There is a strong consensus across the Canberra community about the need for us to work to address climate change. Government has shown leadership through initiatives such as the implementation of the 100 per cent renewable electricity target which we will meet next year.
As well as strong support for this work, there is an understanding that there are costs to this transition to a carbon-free future. The community seems comfortable with these costs if they are modest and transparent. Despite a lot of commentary around the costs of this transition, it does seem the case that on an average basis, the cost of transitioning to renewables has been only one component of the significant year on year price increases for electricity that consumers have faced.
A key challenge for all of us, Government and community, is to ensure that fairness and equity underpin this transition. We need to actively work to ensure that everyone is supported to transition, and those who are least able to bear costs of this transition are fairly treated through this period.
For low-income households, concessions and rebates will continue to be one way that price increases can be managed for these households. The recent increase in the level of the rebate for eligible households will make a difference for these households. It won’t however deal with the longer-term issues of how to reduce energy use and costs.
In the early days of designing incentive schemes to promote the shift to renewables, benefits often flowed to people with the capacity to invest in the upfront costs of new technologies and programs such as feed-in tariffs and solar subsidies did flow to higher income households. But things have been changing in recent years. Initiatives such as the solar rebate scheme for lower-income households mean that there will be more opportunities for lower-income households to access rooftop renewable energy – not only generating electricity from renewables but reducing household costs.
For most low-income houses one of the best investments will be improving energy efficiency. This is a real issue for a city where much of our housing stock has not been built for the climate, and includes ageing inefficient heating and cooling. For some time, the ACT Government has required electricity retailers to achieve energy savings in households and small to medium businesses. As part of this, it has mandated that 20 per cent of this activity must be targeted to priority households,which are those eligible for energy concessions (which flow as a result of being a low-income household); households experiencing financial hardship; households who are accessing energy retailers or other hardship programs; and those who are in social, community or disability housing. Recently, the Government reviewed this target and after stakeholder consultation, increased it to 30 per cent. This means that there will be greater access for those most likely to be struggling with energy costs to access a range of supports to improve energy efficiency in their property and reduce costs. This increased target will make a big difference and will be welcomed by community groups.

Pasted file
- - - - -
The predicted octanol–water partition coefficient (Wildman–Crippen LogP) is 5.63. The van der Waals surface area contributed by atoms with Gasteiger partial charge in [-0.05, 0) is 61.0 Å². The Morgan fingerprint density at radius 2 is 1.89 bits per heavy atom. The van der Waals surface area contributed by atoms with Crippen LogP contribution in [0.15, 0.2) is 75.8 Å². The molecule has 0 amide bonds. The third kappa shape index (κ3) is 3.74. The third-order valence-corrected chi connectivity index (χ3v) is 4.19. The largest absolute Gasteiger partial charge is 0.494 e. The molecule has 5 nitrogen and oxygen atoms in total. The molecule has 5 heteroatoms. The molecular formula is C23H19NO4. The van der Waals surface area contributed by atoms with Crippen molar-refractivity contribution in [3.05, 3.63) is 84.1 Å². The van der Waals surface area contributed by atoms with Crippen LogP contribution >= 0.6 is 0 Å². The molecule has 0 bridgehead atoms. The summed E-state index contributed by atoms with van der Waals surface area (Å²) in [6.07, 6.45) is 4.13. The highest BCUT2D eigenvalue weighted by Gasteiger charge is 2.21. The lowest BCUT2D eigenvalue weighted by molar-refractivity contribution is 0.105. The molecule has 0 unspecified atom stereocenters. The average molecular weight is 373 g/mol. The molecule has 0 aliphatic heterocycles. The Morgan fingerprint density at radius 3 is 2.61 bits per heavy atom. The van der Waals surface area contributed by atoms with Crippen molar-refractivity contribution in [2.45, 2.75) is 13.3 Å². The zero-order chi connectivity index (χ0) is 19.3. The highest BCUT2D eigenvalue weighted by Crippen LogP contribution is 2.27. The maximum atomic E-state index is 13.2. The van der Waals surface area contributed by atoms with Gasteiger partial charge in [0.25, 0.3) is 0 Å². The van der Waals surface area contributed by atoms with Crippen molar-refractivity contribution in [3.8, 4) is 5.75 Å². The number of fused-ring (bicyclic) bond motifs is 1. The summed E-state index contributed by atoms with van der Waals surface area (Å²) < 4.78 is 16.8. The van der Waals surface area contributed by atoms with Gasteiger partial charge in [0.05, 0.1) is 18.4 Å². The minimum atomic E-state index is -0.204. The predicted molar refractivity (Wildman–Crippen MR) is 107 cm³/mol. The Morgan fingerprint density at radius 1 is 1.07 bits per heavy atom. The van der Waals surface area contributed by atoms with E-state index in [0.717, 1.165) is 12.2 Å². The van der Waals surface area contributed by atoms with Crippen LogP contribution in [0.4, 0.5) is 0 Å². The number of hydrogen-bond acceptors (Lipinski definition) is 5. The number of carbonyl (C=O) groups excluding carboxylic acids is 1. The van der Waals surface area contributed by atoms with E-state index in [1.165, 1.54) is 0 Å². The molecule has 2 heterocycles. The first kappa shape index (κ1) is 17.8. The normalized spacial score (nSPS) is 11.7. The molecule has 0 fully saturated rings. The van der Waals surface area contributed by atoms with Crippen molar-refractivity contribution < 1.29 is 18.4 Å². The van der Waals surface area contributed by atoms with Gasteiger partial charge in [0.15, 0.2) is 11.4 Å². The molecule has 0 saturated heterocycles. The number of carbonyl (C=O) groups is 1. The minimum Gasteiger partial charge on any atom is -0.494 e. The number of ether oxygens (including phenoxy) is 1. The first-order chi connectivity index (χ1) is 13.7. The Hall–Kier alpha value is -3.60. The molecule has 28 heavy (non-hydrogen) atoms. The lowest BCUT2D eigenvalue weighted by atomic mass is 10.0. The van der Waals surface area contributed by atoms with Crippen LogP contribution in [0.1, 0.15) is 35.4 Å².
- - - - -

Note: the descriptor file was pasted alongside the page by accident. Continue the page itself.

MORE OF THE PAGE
But what else needs to happen? There are some simple changes that would make a real difference to low-income households, particularly in public housing stock where there is significant renewal already happening.
Replacing old, inefficient heating and cooling can reduce energy use, emissions, costs and in many cases increase health and wellbeing, comfort and liveability. Another idea is to look at the type of energy that households are using. Many houses continue to be duel fuel properties (with both electricity and gas), which means higher costs, continued emissions and having to pay out two supply fees. A commitment to moving towards single fuel properties would be a win for the environment and for households.
How we support everyone in our community to reduce our energy use and transition to energy sources that are free of carbon emissions will continue to be an important discussion for us all.
What other ways do you think we could support everyone to reduce their energy use and ensure a fair transition to a carbon-free future?